Talk:고인돌

Definition from Wiktionary, the free dictionary
Jump to: navigation, search

Please don't delete any part[edit]

This page will be used for the Wiktionary:Beer_parlour#Can someone else please be the bad guy talk. So refrain from editing this page for a week at least. Thanks. --KYPark 02:57, 23 May 2008 (UTC)

Nobody owns entries on Wiktionary. You can always access your version of the entry, here. You are of course welcome to make further improvements. -- Visviva 03:47, 23 May 2008 (UTC)

You are welcome here to discuss about the legitimacy of any part of the main page, from the original research and other perspectives. --KYPark 03:03, 23 May 2008 (UTC)

Here are the changes I would make: [1] Note that this does not discuss the origin of "dolmen," or any chance sound correspondences between languages; these are both completely irrelevant here.
Also note the use of the templates {{ko-sort}}, {{ko-noun}}, and {{ko-inline}}. These ensure that categories are sorted correctly, that entry display is consistent across all entries, and that Korean characters display correctly in all browsers. When you, a very experienced user, fail to use these basic templates, you create a mess of the sort that I am extremely tired of cleaning up. If you find these templates unsatisfactory, please explain why and I will do my best to improve them. -- Visviva 03:47, 23 May 2008 (UTC)
I am sorry to have failed to use those templates. I was not ignoring them. But you know that this is not the urgent agenda to me right now, and that I had been too long away from wikt edits to get accustomed to them. Anyway sorry.
I specially asked my original edit to remain as such for a week. I regret you deleted some part as "completely irrelevant here" too early for others to see and consider if it is problematic or irrelevant.
I also doubt why the deleted are so "completely irrelevant". All the on-going BP talks and my arguments may be almost reduced to this very question. I greatly regret you take that focal question too easily. Are you dictating or discussing? Isn't it a very very common practice to discuss any serious deletion in advance here? In the beginning, I asked Atelaes if such deletion without discussion isn't extremely nasty. He did not answer. Again this no answer is very rude, I fear. Will you all keep treating me so rude as this? I warn you your way of doing could do harm to Wiktionary! --KYPark 04:32, 23 May 2008 (UTC)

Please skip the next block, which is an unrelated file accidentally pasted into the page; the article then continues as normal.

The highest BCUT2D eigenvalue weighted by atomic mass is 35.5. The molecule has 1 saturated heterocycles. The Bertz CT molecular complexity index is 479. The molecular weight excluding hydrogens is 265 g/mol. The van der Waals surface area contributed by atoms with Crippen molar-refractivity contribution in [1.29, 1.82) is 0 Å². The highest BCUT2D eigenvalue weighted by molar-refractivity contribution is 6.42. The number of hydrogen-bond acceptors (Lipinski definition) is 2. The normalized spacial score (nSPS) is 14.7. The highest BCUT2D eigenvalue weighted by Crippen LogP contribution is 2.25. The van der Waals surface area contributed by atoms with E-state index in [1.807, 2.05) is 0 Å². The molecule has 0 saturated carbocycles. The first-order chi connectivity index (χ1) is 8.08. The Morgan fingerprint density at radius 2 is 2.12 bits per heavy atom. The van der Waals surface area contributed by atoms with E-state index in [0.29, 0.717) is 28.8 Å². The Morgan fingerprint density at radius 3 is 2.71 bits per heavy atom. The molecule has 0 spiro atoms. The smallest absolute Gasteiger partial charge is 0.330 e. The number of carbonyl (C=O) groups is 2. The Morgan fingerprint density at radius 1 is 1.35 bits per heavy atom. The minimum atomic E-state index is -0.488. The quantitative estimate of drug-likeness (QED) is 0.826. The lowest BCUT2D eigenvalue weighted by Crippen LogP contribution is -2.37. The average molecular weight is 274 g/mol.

English in evolution[edit]

--KYPark 06:40, 2 June 2008 (UTC)

Noun[edit]

Revision as of 06:15, 23 May 2008
KYPark
(→Etymology - see also menhir)
Revision as of 18:37, 23 May 2008
Rodasmith
(terser etym, defn)
dolmen (plural: dolmens)
# a prehistoric megalith having a capstone supported by two or more upright stones. (Dolmens were usually covered with earth or smaller stones to form a barrow, though in many cases that covering has weathered away, leaving only the stone "skeleton" of the burial mound intact.)
dolmen (plural: dolmens)
# a prehistoric megalithic tomb consisting of a capstone supported by two or more upright stones, most having originally been covered with earth or smaller stones to form a barrow.
  • This new definition reasonably refined by friendly Rodasmith was used by Carl Daniels (11:52, 31 May 2008) to newly create Sino-Japanese 支石墓. This is a due evolution, as compared with a destructive revolution attempted by the adversely, twistedly or wickedly preoccupied to my great dismay. (added later) ---KYPark 10:29, 2 June 2008 (UTC)

Korean in degeneration[edit]

--KYPark 06:40, 2 June 2008 (UTC)

Photo[edit]

Revision as of 05:58, 23 May 2008
KYPark
(The photo taken at Ganghwado Korea)
Revision as of 06:46, 23 May 2008
Atelaes
m (Reverted edits by KYPark (Talk); changed back to last version by Visviva)
고인돌 (goindol, “dolmen”). The photo taken at Ganghwado, Korea.
고인돌 (goindol, “dolmen”).